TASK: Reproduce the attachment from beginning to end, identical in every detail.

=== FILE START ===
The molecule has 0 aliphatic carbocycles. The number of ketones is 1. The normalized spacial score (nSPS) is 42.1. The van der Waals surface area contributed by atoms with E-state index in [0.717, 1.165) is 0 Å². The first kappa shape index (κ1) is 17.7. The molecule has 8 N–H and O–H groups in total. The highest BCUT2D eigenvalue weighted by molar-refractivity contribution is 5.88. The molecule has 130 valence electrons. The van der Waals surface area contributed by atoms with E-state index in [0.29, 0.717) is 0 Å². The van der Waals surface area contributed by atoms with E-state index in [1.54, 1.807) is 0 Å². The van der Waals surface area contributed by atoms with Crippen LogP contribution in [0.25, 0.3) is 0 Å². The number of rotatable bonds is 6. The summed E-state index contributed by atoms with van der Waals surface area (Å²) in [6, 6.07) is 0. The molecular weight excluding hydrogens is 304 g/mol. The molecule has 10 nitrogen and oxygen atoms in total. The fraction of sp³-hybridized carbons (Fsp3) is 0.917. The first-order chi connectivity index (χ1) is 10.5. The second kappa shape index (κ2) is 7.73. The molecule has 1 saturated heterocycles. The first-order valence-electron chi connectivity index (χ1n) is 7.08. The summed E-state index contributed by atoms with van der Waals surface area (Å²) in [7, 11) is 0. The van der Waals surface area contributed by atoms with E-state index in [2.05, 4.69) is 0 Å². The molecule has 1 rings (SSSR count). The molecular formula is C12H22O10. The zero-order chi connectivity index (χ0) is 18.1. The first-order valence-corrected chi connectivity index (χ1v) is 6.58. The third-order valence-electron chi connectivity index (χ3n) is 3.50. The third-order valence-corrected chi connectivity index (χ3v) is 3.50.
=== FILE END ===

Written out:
The molecule has 0 aliphatic carbocycles. The number of ketones is 1. The normalized spacial score (nSPS) is 42.1. The van der Waals surface area contributed by atoms with E-state index in [0.717, 1.165) is 0 Å². The first kappa shape index (κ1) is 17.7. The molecule has 8 N–H and O–H groups in total. The highest BCUT2D eigenvalue weighted by molar-refractivity contribution is 5.88. The molecule has 130 valence electrons. The van der Waals surface area contributed by atoms with E-state index in [0.29, 0.717) is 0 Å². The van der Waals surface area contributed by atoms with E-state index in [1.54, 1.807) is 0 Å². The van der Waals surface area contributed by atoms with Crippen LogP contribution in [0.25, 0.3) is 0 Å². The number of rotatable bonds is 6. The summed E-state index contributed by atoms with van der Waals surface area (Å²) in [6, 6.07) is 0. The molecular weight excluding hydrogens is 304 g/mol. The molecule has 10 nitrogen and oxygen atoms in total. The fraction of sp³-hybridized carbons (Fsp3) is 0.917. The first-order chi connectivity index (χ1) is 10.5. The second kappa shape index (κ2) is 7.73. The molecule has 1 saturated heterocycles. The first-order valence-electron chi connectivity index (χ1n) is 7.08. The summed E-state index contributed by atoms with van der Waals surface area (Å²) in [7, 11) is 0. The van der Waals surface area contributed by atoms with E-state index in [2.05, 4.69) is 0 Å². The molecule has 1 rings (SSSR count). The molecular formula is C12H22O10. The zero-order chi connectivity index (χ0) is 18.1. The first-order valence-corrected chi connectivity index (χ1v) is 6.58. The third-order valence-electron chi connectivity index (χ3n) is 3.50. The third-order valence-corrected chi connectivity index (χ3v) is 3.50.